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By Chris Bruce
Jan. 6 — A federal judge wasted no time in rejecting a Colorado credit union's claim that the Federal Reserve Bank of Kansas City wrongly denied its bid for full access to the U.S. payments system because of its ties to the marijuana industry.
The ruling, criticizing federal guidance on the question and calling for action by Congress, came less than two weeks after Judge R. Brooke Jackson of the U.S. District Court for the District of Colorado heard arguments in the case brought by Denver's Fourth Corner Credit Union. The credit union was chartered by the state to serve marijuana-related businesses even though marijuana is an illegal substance under federal law (248 BBD, 12/29/15).
Fourth Corner said the Kansas City Fed was required to issue it a master account, but Jackson dismissed the case late Jan. 5, saying courts “cannot use equitable powers to issue an order that would facilitate criminal activity.”
Jackson's order clarifies the Colorado dispute but highlights the broader tension between federal prohibitions on marijuana use, permissive state laws, and federal guidance from the Justice Department and the Treasury Department.
The federal guidance drew special criticism from Jackson. “In short, these guidance documents simply suggest that prosecutors and bank regulators might ‘look the other way' if financial institutions don't mind violating the law,” Jackson said. “A federal court cannot look the other way. I regard the situation as untenable and hope that it will soon be addressed and resolved by Congress.”
For Fourth Corner, the decision may have more immediate implications. A depository institution cannot transfer funds electronically without a master account provided by one of the Reserve banks. So crucial is that access, Jackson said, that without it, “Fourth Corner Credit Union is out of business.”
Fourth Corner President and Chief Executive Officer Deirdra A. O'Gorman responded to that statement in a Jan. 6 e-mail to Bloomberg BNA. “Let's put it this way, the Fourth Corner is here to serve the industry and right now our service comes in the form of clarifying the law for all depository institutions so that the industry can be banked under clear rules,” she said.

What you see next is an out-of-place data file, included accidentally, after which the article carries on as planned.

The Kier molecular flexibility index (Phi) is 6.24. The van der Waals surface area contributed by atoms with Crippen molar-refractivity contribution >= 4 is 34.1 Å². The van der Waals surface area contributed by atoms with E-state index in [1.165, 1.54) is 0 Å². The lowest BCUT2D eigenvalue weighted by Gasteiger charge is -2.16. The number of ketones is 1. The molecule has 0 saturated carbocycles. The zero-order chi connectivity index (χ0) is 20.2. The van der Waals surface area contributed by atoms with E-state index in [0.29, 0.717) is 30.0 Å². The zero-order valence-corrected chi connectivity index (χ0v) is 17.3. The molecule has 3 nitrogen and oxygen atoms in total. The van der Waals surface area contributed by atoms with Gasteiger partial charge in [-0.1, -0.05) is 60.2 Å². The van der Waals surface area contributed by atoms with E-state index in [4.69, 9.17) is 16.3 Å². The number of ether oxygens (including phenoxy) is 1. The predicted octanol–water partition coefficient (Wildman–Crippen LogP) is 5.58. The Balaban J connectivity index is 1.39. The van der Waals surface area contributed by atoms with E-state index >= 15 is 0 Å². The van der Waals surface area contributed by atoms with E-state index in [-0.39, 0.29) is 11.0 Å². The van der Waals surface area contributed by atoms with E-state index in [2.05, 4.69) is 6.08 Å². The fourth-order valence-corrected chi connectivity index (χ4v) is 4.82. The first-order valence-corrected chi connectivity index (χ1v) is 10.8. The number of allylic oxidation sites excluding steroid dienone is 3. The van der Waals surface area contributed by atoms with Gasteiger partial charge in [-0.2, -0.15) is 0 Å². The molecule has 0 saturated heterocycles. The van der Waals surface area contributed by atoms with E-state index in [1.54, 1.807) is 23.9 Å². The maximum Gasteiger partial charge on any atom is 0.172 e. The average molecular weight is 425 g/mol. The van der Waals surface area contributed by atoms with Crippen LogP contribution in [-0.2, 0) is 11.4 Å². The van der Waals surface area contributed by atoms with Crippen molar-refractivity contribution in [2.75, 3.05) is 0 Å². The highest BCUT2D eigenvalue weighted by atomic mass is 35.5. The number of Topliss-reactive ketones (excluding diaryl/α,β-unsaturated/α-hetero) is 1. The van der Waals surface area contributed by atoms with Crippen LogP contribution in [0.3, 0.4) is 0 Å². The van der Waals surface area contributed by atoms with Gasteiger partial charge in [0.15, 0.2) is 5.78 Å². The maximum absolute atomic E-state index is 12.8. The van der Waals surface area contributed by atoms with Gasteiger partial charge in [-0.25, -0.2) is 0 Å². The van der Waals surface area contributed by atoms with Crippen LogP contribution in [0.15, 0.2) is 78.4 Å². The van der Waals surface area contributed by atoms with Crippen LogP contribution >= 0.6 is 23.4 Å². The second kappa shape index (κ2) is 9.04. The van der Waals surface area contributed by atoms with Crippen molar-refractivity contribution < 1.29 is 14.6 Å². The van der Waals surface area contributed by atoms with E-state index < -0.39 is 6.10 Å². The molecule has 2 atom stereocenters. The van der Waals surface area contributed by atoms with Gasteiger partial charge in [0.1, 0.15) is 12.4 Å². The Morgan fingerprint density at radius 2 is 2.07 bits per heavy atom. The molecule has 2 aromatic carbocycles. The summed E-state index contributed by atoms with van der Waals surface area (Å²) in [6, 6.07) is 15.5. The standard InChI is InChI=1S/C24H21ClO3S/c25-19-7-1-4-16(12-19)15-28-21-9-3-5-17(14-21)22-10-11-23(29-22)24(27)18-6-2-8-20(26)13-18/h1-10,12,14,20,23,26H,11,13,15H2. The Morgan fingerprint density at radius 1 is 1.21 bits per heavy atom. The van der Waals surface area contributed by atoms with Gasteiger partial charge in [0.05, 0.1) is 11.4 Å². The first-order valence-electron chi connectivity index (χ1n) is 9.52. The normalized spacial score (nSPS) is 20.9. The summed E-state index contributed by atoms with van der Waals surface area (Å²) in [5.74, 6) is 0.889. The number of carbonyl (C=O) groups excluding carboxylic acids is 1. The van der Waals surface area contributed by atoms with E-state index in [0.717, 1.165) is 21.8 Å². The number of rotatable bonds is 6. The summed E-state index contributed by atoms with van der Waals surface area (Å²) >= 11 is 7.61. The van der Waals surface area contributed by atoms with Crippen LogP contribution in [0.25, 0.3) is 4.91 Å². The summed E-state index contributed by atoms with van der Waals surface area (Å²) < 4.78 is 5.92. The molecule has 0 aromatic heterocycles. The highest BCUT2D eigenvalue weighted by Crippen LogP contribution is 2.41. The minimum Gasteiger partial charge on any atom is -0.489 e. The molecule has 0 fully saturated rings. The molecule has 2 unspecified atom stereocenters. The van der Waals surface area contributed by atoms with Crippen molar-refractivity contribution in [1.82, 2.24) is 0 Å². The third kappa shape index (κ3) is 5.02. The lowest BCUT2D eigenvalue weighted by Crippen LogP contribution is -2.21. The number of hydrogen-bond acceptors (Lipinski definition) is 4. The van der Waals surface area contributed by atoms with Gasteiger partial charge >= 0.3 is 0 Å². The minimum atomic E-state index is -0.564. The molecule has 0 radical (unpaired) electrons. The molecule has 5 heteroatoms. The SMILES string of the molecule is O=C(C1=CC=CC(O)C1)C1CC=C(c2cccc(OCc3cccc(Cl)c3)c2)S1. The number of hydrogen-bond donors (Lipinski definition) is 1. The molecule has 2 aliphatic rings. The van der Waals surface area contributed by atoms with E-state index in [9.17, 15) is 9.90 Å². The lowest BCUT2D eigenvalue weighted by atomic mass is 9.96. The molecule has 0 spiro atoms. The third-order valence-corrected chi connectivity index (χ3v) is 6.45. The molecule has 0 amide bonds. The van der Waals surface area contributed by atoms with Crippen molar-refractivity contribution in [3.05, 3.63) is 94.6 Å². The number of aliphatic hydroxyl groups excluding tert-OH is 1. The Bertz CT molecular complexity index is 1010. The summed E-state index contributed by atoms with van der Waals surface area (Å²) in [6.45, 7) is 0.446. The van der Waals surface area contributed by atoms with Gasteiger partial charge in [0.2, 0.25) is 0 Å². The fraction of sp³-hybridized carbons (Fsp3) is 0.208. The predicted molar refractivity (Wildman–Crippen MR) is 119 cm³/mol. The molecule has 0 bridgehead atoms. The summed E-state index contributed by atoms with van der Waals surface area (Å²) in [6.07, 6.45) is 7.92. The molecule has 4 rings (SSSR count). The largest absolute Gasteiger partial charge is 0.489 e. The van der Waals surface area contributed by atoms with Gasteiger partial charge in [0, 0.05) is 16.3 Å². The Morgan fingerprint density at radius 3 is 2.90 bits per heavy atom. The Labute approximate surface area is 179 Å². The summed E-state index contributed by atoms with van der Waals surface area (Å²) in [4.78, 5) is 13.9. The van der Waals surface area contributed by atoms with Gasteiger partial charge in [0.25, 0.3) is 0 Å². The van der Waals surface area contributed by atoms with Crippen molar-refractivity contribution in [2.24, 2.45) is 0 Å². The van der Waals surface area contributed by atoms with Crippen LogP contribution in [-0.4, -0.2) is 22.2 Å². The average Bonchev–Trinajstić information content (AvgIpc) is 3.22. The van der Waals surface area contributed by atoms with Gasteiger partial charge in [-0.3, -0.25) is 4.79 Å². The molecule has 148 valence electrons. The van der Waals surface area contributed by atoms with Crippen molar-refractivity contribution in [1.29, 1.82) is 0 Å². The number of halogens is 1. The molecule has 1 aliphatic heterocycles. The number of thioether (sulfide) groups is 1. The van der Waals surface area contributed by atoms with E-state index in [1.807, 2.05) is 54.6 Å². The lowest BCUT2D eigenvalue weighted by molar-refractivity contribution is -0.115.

O'Gorman added that Fourth Corner's mission is still to provide “compliant, transparent banking services” to marijuana-related businesses and supporters.
Kansas City Fed spokesman Bill Medley Jan. 6 declined to comment on the ruling.
Mike Elliott, executive director of the Marijuana Industry Group, which supports medical and recreational marijuana businesses in Colorado, Jan. 6 said the industry will continue its push for financial services.
“The marijuana industry will continue advocating for responsible banking solutions in order to promote accountability, transparency, and public safety,” Elliott told Bloomberg BNA.
Fourth Corner filed its suit in August, claiming federal law required the Kansas City Fed to approve its bid for a master account because it has been chartered to do business by a state (148 BBD, 8/3/15).
Fourth Corner also has a separate but related lawsuit ongoing against the National Credit Union Administration that says the NCUA wrongly disapproved its application for federal share insurance.
That lawsuit, which was filed on the same day and in the same court as the suit against the Kansas City Fed, is being overseen by Judge Raymond P. Moore. The NCUA has asked Moore to dismiss that case.
—With assistance from Tripp Baltz in Denver.
To contact the reporter on this story: Chris Bruce in Washington at email@example.com
To contact the editor responsible for this story: Seth Stern at firstname.lastname@example.org
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